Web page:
sudo apt-get update; sudo apt-get install git build-essential \ libx11-dev libxi-dev \ libsndfile1-dev \ libpng12-dev libjpeg-dev libfftw3-dev \ libopenexr-dev libopenjpeg-dev \ libopenal-dev libalut-dev libvorbis-dev \ libglu1-mesa-dev libsdl1.2-dev libfreetype6-dev \ libtiff5-dev libavdevice-dev \ libavformat-dev libavutil-dev libavcodec-dev libjack-dev \ libswscale-dev libx264-dev libmp3lame-dev python3.4-dev \ libspnav-dev libtheora-dev libglew-dev
As a final note, here are the key libraries that you may want to use with Blender:
- Python (3.4)
- Needed for interface scripts (building without Python is supported but not meant for general use).
- Boost (min 1.49)
- Necessary for Cycles, OSL, Audaspace, Internationalization…
- OpenColorIO (min 1.0)
- Necessary to handle color spaces.
- Necessary for Cycles and OSL (min 1.1 in this case).
- LLVM (min 3.0)
- Necessary for OSL.
- Enable custom shaders under Cycles.
- FFMPEG or libav (ffmpeg fork)
- For handling most video formats/codecs.
Compile Blender with CMake
From within your package manager, install:
- a cmake's configuration tool like
- ccmake (text based interface) or,
- cmake-gui (GUI configuration tool).
Automatic CMake Setup
If you're not interested in manually setting up CMake build directory, configuring, building and installing in separate steps, we provide a convenience makefile in blenders source directory which sets up cmake for you.
cd ~/blender-git/blender make
Updating blender is as simple as:
cd ~/blender-git/blender git pull --rebase git submodule foreach git pull --rebase origin master make
Once the build finishes you'll get a message like..
blender installed, run from: /home/me/blender-git/build_linux/bin/blender
There are some pre-defined build targets:
- make - some are turned off by default because they can be difficult to correctly configure for newer developers and aren't essential to use & develop Blender in most cases.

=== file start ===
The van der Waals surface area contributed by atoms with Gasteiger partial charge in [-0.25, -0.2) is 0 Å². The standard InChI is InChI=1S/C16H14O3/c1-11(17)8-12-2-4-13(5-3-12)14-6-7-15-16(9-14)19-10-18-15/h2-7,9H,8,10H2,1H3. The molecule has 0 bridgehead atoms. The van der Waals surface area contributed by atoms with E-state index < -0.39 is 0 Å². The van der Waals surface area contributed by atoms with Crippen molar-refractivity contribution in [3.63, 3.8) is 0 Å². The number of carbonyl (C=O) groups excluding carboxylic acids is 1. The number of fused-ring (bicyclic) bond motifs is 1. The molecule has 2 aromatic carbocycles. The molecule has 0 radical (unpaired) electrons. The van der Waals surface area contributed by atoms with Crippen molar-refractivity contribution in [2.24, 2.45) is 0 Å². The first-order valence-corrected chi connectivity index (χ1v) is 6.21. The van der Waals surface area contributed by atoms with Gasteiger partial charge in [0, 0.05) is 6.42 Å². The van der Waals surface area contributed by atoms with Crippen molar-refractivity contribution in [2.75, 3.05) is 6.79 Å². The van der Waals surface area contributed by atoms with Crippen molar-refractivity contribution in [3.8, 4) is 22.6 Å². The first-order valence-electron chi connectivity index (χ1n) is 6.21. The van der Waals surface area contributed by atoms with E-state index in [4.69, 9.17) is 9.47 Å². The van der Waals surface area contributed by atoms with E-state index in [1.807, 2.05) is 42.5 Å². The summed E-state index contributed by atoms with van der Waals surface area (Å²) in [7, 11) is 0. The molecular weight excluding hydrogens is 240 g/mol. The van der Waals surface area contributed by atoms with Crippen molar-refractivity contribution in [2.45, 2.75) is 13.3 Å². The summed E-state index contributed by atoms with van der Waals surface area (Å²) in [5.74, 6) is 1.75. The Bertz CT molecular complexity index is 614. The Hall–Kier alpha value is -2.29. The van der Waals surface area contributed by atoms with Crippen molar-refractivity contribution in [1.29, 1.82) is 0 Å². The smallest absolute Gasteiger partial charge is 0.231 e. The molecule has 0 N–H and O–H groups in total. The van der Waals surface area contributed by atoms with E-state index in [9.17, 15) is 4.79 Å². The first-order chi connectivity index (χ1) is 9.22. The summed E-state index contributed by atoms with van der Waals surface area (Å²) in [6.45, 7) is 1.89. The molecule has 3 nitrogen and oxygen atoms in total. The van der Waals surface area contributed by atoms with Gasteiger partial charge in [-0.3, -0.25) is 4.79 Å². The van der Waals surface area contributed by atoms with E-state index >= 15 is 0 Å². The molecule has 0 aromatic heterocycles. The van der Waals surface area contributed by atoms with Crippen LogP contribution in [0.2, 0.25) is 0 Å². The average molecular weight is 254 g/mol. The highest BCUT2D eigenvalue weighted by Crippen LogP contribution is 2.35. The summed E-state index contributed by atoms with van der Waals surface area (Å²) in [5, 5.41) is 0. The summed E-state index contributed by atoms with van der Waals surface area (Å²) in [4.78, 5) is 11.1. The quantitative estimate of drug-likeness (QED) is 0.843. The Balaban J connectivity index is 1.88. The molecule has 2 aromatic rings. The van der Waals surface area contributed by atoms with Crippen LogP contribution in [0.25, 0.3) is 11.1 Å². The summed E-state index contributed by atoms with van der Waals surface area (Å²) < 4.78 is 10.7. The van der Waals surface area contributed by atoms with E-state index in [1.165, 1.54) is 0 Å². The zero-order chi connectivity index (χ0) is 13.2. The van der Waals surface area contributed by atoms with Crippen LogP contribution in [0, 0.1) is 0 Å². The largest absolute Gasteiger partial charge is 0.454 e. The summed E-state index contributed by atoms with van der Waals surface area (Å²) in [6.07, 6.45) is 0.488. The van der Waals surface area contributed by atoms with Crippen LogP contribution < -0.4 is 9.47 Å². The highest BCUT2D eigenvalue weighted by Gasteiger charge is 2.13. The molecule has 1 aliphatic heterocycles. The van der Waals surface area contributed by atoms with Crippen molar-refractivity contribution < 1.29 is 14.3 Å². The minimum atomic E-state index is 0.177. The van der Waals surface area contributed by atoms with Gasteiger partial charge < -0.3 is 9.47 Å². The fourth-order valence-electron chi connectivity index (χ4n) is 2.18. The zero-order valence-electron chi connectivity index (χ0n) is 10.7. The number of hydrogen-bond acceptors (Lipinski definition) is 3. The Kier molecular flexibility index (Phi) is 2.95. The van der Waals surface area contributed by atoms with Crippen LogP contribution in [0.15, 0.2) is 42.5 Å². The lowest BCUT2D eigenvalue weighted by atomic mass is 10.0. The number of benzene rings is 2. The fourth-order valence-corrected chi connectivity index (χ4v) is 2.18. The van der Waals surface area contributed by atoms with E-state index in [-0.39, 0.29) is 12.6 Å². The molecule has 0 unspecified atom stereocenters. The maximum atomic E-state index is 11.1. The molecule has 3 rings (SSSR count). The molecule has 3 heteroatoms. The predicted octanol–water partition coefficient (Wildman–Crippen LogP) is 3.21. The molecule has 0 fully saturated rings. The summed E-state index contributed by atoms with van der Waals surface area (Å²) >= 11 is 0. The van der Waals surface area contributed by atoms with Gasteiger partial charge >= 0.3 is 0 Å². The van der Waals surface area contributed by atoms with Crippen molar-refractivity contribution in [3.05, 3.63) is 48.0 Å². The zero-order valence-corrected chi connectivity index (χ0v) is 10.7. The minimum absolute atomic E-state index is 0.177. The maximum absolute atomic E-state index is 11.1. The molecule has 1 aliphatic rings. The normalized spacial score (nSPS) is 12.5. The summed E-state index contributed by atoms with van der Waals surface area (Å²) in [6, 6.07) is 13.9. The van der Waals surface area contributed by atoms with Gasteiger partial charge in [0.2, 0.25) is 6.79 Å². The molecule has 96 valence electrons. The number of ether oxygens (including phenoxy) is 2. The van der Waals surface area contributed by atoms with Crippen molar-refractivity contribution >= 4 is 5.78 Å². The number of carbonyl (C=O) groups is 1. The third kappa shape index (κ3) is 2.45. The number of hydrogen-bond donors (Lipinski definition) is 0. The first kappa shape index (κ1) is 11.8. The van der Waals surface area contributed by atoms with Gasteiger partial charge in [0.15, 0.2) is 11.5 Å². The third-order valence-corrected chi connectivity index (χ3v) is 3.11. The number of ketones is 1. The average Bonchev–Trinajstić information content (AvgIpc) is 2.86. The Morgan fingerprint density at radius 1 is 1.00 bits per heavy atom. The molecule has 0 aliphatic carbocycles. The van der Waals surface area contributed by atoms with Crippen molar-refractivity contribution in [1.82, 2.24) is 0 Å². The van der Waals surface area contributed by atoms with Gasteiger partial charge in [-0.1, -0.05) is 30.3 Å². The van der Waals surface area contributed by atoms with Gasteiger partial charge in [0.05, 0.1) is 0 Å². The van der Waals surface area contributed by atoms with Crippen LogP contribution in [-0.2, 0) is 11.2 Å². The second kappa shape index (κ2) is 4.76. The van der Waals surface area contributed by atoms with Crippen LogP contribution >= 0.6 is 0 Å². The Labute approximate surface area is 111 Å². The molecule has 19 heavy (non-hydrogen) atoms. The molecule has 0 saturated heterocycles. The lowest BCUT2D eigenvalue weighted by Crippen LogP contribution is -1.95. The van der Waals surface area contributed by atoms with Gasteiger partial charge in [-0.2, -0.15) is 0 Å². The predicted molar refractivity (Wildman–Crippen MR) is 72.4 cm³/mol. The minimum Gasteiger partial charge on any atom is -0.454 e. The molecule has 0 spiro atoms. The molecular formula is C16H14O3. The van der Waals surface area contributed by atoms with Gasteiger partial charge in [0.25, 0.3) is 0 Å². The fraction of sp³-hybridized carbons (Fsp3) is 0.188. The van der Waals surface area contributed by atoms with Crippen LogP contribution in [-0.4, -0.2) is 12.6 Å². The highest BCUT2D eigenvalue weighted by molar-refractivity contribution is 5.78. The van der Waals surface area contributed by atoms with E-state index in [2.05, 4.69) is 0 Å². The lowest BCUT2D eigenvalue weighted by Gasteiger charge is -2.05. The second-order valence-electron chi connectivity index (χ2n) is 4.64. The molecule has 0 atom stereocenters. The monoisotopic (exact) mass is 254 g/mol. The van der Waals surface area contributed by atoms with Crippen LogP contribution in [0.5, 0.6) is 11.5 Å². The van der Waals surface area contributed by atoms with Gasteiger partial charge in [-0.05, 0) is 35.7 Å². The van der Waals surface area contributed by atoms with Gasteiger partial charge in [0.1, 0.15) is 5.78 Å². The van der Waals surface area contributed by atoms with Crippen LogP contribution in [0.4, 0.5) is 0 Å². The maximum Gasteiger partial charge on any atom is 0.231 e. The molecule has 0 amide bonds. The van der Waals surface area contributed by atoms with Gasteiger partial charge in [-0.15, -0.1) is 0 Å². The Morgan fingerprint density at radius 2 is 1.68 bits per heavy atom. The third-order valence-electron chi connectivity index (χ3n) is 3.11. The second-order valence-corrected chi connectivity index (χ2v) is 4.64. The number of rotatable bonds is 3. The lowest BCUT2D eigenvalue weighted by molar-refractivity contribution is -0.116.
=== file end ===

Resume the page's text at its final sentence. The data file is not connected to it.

- make lite - the quickest way to get a Blender build up & running, can also help to avoid installing a lot of dependencies if you don't need video-codecs, physics-sim & cycles rendering.
- make full - this makes a complete build with all options enabled, matching the releases on blender.org.
For a full list of the optional targets type...
Manual CMake Setup
If you want to have more control over your build and have configuration, building and installation as separate steps or have multiple build directories for a single source dir. You can follow these steps.
Preparing CMake's directory
Let's suppose that you've checked out Blender's source in the folder
Please note that in some cases the "blender" directory may have a different name. Some branches are modified copies of the trunk/blender directory and are named e.g. soc-2009-name_of_participant.
Now you have to choose a location for CMake build files. In CMake you could do an "in-source" build or an "out-of-source" build, but currently in-source builds in Blender are not allowed.
By doing an "out-of-source" build you create a CMake's folder aside from
~/blender-git/blender, for example
mkdir ~/blender-git/build cd ~/blender-git/build cmake ../blender
This will generate makefiles in the build folder (
As said above, in-source-builds where you build blender from the source code directory are not supported.
If CMake finds a